by Art Levy
Updated 7 months ago
» I can get along with anybody. It doesn’t matter what kind of person. Whether I want to or not, that’s a different story, but I can fit in.
» Mom was always nervous about me riding bulls, like any mom would be. Dad told me to go ahead if I wanted, but he always told me: ‘Them bulls will hurt you, boy. They’re made for eating, not for riding.’
» I was born in Holopaw, which is just around the corner from Kenansville, and then we moved to Deseret Ranch. My dad worked on the ranch, and I was pretty much raised on the ranch.
» When I was about 5, I went to the Silver Springs Rodeo in town, and that’s when I decided that I wanted to be a bull rider. Being on the ranch, they had a practice arena there, and they would buck bulls on Thursday nights, and some of the guys helped me get on a few — and I started liking it. I even wrote it on a kindergarten paper that I wanted to ride bulls.
» There ain’t nothing at the end of the road for a rancher if you don’t own your own land.
» I won the world finals in 2000. That was pretty much the highest part of my career. But, at the very beginning, I was just making ends meet. I mean there were times when I’d pay my entry fees and didn’t have enough money left to get myself a hamburger at the end of the night.
» When I travel, I like talking to people about Florida. Most people don’t know that Florida is always in the top five or 10 cattle-producing states in the country. We got more cattle in Florida than you can shake a stick at.
» The only thing my parents expected out of me was to be a good, upstanding citizen. The job didn’t matter. They said just be yourself and hopefully something’ll work out for you.
» No ifs, ands or buts about it. I loved riding bulls. I loved every bit about it. I loved the thrill of it. If you do it for the money, you’ll never make it.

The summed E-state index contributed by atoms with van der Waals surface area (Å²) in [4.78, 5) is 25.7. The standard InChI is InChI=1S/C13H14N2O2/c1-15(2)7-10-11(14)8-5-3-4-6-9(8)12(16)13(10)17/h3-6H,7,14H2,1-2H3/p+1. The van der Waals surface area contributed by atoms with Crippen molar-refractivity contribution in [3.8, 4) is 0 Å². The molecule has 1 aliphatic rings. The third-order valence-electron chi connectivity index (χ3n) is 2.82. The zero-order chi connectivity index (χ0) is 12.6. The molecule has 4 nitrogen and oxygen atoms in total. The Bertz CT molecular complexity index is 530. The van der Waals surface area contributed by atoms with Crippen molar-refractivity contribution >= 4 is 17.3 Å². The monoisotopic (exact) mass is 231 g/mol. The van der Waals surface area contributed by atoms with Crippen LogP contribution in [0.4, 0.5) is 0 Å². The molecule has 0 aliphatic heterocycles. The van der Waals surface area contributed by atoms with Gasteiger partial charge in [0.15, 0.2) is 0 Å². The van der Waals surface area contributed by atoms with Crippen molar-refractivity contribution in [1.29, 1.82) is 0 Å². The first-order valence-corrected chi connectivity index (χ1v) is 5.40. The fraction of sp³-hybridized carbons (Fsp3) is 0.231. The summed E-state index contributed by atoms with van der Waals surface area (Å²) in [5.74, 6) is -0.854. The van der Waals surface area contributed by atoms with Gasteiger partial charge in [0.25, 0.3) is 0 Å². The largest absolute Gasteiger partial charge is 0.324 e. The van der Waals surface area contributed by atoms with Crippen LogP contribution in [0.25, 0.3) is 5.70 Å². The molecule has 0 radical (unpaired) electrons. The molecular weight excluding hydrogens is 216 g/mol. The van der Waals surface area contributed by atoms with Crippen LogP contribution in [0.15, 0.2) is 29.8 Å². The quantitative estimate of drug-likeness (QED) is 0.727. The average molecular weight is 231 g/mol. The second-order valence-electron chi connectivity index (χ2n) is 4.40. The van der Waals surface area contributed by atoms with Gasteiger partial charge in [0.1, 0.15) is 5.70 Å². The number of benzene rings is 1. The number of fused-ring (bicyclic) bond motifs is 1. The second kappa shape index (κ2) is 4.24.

» I’m a person who doesn’t take the easy road. Even if I don’t know how, I’m still going to go in with both feet. I’m not afraid to learn.
» My hours at the sheriff’s department are usually late in the evening, so I can work a half-day at the ranch practically every day. I’m still a working cowboy, which entails just about everything — working cows, patching fence, tractor work, mechanic, you name it — and I love every second if it.
» Nobody knows me as Dan. I was born Tater. My dad had a friend he really looked up to and respected, and the man’s name was Tater, so my dad named me after him.
» The bulls are bred to buck, but not all bucking bulls are aggressive. There are a lot of those bucking bulls, when you go in the back pens, you can scrub them on the neck and rub them on the head and pet ’em. There are some that you can’t. Bulls have a demeanor just like people. I don’t want nobody rubbing on me, so I’m going to be a little pissed off, but some guys, they like a little petting and rubbing.
» Everybody says, ‘Why did you go with the sheriff’s department?’ I like the adrenaline. You never know what you’re going to get. You pull over a vehicle, it’s like opening the gate on a bucking chute.
» Osceola County is growing so fast that it’s going to be hard to preserve what we have. The land is worth so much money. You can’t hardly raise a cow or raise an orange grove or sell your hunting rights for what they’re going to pay you to put a subdivision on your land. So the people who own the land — if it’s not locked up in a conservation-type easement — as soon as old grandpa dies, the kids this day and time who get ahold of the land are probably going to sell.
» My wife says I don’t have a sense of humor.
» To succeed in bull riding, you need attitude and confidence. It’s 95% mental and 5% ability. I could win the biggest rodeo today and, tomorrow, go to a different one and get my guts stomped out and end up in the hospital. One day you’re the champ. One day you’re the chump. You’ve got to stay confident.
» I’m still going strong. I have to. I have to stay in shape to chase the bad guys. I don’t work out near as hard as I should, like anybody else, but if I have to fight for my life today, I want to be able to whup somebody’s ass.